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October 17, 1997 | Associated Press
Two teenagers were charged Thursday with planning a high school shooting as part of a satanic killing crusade, allegedly convincing the gunman that "murder was a viable means of accomplishing the purposes and goals of the shared belief system," according to the indictment. Grant Boyette, 18, and Justin Sledge, 16, were originally charged with murder conspiracy. The new charges, two counts of accessory before the fact of murder, are punishable by life in prison.
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NEWS
October 17, 1997 | Associated Press
Two teenagers were charged Thursday with planning a high school shooting as part of a satanic killing crusade, allegedly convincing the gunman that "murder was a viable means of accomplishing the purposes and goals of the shared belief system," according to the indictment. Grant Boyette, 18, and Justin Sledge, 16, were originally charged with murder conspiracy. The new charges, two counts of accessory before the fact of murder, are punishable by life in prison.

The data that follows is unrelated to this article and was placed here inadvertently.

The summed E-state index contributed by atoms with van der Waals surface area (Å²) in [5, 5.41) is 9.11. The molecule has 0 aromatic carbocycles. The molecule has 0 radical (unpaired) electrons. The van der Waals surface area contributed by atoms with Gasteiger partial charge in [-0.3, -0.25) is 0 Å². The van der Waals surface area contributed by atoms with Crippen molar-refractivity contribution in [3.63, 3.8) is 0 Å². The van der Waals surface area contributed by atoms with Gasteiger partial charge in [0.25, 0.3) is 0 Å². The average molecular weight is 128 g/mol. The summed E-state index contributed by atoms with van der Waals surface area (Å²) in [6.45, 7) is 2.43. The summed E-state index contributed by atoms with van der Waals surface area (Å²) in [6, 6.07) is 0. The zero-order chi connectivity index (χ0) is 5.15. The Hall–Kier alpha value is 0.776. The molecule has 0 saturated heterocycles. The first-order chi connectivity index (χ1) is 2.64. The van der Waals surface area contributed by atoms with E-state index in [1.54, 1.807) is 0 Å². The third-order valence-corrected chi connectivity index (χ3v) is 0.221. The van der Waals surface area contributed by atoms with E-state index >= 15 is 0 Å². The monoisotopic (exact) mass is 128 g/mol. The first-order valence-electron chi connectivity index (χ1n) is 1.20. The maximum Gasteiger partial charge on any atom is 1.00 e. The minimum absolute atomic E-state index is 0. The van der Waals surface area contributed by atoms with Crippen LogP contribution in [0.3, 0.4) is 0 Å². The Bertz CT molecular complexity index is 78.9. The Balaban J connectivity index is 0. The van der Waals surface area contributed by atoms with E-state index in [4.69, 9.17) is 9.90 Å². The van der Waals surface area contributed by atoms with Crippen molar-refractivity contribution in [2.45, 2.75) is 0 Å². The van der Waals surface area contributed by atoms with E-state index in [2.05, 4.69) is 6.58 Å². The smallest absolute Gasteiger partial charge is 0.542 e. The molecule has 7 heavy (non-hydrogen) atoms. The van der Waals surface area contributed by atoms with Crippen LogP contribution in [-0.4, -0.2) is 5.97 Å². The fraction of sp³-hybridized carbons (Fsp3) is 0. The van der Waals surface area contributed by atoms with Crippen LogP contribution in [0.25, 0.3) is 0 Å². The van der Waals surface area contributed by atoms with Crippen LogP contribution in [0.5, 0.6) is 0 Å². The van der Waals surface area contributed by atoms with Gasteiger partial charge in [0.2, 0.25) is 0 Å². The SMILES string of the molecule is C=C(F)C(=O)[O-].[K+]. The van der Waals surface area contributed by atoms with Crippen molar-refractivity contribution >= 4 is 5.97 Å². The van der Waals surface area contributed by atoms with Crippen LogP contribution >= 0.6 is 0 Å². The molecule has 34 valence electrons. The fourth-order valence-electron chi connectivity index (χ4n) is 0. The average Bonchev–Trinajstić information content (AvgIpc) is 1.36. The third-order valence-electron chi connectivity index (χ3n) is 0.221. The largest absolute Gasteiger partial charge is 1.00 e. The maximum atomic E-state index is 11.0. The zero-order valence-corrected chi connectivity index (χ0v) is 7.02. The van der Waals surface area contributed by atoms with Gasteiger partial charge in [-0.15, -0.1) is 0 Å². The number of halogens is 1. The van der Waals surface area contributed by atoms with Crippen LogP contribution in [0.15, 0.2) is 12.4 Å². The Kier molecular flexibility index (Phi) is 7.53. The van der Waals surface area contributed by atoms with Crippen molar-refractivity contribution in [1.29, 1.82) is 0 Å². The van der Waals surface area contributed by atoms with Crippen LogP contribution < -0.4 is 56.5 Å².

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NATIONAL
April 2, 2014 | By Alana Semuels
TUNICA, Miss. - Marie Barnard was delighted when, after decades of silence on the topic, Mississippi passed a law requiring school districts to teach sex education. But the lesson involving the Peppermint Pattie wasn't what she had in mind for her sons. The curricula adopted by the school district in Oxford called on students to unwrap a piece of chocolate, pass it around class and observe how dirty it became. "They're using the Peppermint Pattie to show that a girl is no longer clean or valuable after she's had sex - that she's been used," said Barnard, who works in public health.
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